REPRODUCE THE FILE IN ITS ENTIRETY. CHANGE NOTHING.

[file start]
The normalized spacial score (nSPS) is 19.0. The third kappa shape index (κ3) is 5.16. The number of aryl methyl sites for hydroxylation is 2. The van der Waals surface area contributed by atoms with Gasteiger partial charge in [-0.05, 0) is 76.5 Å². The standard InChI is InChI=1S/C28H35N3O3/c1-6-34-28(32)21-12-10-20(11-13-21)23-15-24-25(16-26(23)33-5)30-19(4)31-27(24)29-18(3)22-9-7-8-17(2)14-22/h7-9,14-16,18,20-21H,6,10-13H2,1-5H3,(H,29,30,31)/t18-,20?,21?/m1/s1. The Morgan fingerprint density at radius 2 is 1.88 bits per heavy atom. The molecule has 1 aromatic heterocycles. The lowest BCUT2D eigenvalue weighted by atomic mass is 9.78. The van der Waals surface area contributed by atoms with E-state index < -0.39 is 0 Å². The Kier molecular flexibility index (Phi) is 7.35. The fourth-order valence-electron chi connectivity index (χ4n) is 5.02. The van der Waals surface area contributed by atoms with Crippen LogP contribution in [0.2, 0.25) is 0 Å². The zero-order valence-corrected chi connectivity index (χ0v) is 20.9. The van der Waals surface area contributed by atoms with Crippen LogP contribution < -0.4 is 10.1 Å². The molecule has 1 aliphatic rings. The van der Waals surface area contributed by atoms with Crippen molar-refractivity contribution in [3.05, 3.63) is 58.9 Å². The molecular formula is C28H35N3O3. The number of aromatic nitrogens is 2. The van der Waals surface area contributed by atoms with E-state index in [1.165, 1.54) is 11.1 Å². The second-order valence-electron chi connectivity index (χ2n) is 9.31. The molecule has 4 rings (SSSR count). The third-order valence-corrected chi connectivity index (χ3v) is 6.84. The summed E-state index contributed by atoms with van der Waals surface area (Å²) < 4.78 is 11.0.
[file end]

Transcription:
The normalized spacial score (nSPS) is 19.0. The third kappa shape index (κ3) is 5.16. The number of aryl methyl sites for hydroxylation is 2. The van der Waals surface area contributed by atoms with Gasteiger partial charge in [-0.05, 0) is 76.5 Å². The standard InChI is InChI=1S/C28H35N3O3/c1-6-34-28(32)21-12-10-20(11-13-21)23-15-24-25(16-26(23)33-5)30-19(4)31-27(24)29-18(3)22-9-7-8-17(2)14-22/h7-9,14-16,18,20-21H,6,10-13H2,1-5H3,(H,29,30,31)/t18-,20?,21?/m1/s1. The Morgan fingerprint density at radius 2 is 1.88 bits per heavy atom. The molecule has 1 aromatic heterocycles. The lowest BCUT2D eigenvalue weighted by atomic mass is 9.78. The van der Waals surface area contributed by atoms with E-state index < -0.39 is 0 Å². The Kier molecular flexibility index (Phi) is 7.35. The fourth-order valence-electron chi connectivity index (χ4n) is 5.02. The van der Waals surface area contributed by atoms with Crippen LogP contribution in [0.2, 0.25) is 0 Å². The zero-order valence-corrected chi connectivity index (χ0v) is 20.9. The van der Waals surface area contributed by atoms with Crippen LogP contribution < -0.4 is 10.1 Å². The molecule has 1 aliphatic rings. The van der Waals surface area contributed by atoms with Crippen molar-refractivity contribution in [3.05, 3.63) is 58.9 Å². The molecular formula is C28H35N3O3. The number of aromatic nitrogens is 2. The van der Waals surface area contributed by atoms with E-state index in [1.165, 1.54) is 11.1 Å². The second-order valence-electron chi connectivity index (χ2n) is 9.31. The molecule has 4 rings (SSSR count). The third-order valence-corrected chi connectivity index (χ3v) is 6.84. The summed E-state index contributed by atoms with van der Waals surface area (Å²) < 4.78 is 11.0.